I wanted to give my lockdown walks around the local area a bit of added interested and remembered a couple of great digital resources that reveal layers of information about the streets of London.
Firstly I explored Museum of London Archaeology’s Archaeology of Greater London interactive map which allows you to see the locations of archaeological finds from the prehistoric through to the medieaval period. Leyton and Leytonstone are relatively rich in prehistoric artefacts – mostly stone axes and flint shards, but there was also a Lower Paleolithic Floor at Walnut Tree House at the end of Francis Road, and a socketed Bronze Age Axe found on Murchison Road near the junction with Francis Road. I wondered if this had any relation to the Bronze Age settlement excavated at Oliver Close, Leyton not for away from Francis Road on the other side of the High Road.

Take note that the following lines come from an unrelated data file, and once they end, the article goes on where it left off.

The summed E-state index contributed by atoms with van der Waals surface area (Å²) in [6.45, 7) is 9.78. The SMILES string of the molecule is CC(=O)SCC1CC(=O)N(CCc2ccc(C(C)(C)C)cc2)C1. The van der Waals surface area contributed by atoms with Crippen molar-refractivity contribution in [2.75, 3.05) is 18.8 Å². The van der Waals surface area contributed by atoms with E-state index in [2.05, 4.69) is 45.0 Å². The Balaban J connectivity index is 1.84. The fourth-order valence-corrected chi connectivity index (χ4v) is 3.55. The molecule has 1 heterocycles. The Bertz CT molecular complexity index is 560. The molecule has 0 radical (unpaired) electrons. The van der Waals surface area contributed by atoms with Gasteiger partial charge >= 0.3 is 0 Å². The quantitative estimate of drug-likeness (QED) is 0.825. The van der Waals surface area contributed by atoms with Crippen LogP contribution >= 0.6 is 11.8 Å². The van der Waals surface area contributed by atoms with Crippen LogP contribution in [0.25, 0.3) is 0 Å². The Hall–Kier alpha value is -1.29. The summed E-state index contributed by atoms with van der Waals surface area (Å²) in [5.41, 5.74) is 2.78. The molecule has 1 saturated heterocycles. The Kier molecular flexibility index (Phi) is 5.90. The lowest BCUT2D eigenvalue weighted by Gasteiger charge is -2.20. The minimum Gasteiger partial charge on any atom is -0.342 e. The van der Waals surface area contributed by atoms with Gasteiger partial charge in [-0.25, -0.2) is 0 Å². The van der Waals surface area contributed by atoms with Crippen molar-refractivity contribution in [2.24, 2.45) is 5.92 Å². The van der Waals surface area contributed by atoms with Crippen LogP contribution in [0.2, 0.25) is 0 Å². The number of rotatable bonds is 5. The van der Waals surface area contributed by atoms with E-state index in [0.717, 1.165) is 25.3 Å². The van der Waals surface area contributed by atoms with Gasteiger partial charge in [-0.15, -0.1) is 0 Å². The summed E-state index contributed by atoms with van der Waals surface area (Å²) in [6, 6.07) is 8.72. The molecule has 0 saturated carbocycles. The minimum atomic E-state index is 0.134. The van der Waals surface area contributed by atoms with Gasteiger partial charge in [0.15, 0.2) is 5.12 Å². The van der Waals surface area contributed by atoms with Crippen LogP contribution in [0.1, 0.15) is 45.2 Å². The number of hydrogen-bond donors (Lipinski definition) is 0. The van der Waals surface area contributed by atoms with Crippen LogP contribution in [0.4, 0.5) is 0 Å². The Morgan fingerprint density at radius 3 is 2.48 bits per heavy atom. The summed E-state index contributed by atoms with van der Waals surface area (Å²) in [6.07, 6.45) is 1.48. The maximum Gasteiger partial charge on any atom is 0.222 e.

There was surprisingly little from later eras, however a decorared Saxon Tombstone was found on Leyton High Road near the junction with Lindley Road. This places it in the zone of what W.H Weston believes was the Saxon settlement, or ‘Tun’ that gives Leyton its name ‘Lea-Tun’. This is also close to the site of the Roman settlement found by estate workers in the grounds of Leyton Grange on the opposite side of the High Road.
The other layer to my lockdown walk was provided by the morbidly fascinating Bomb Sight interactive map that translates the London bomb census from October 1940 to June 1941 onto a navigable map, allowing you to identify individual buildings hit by World War Two bombs.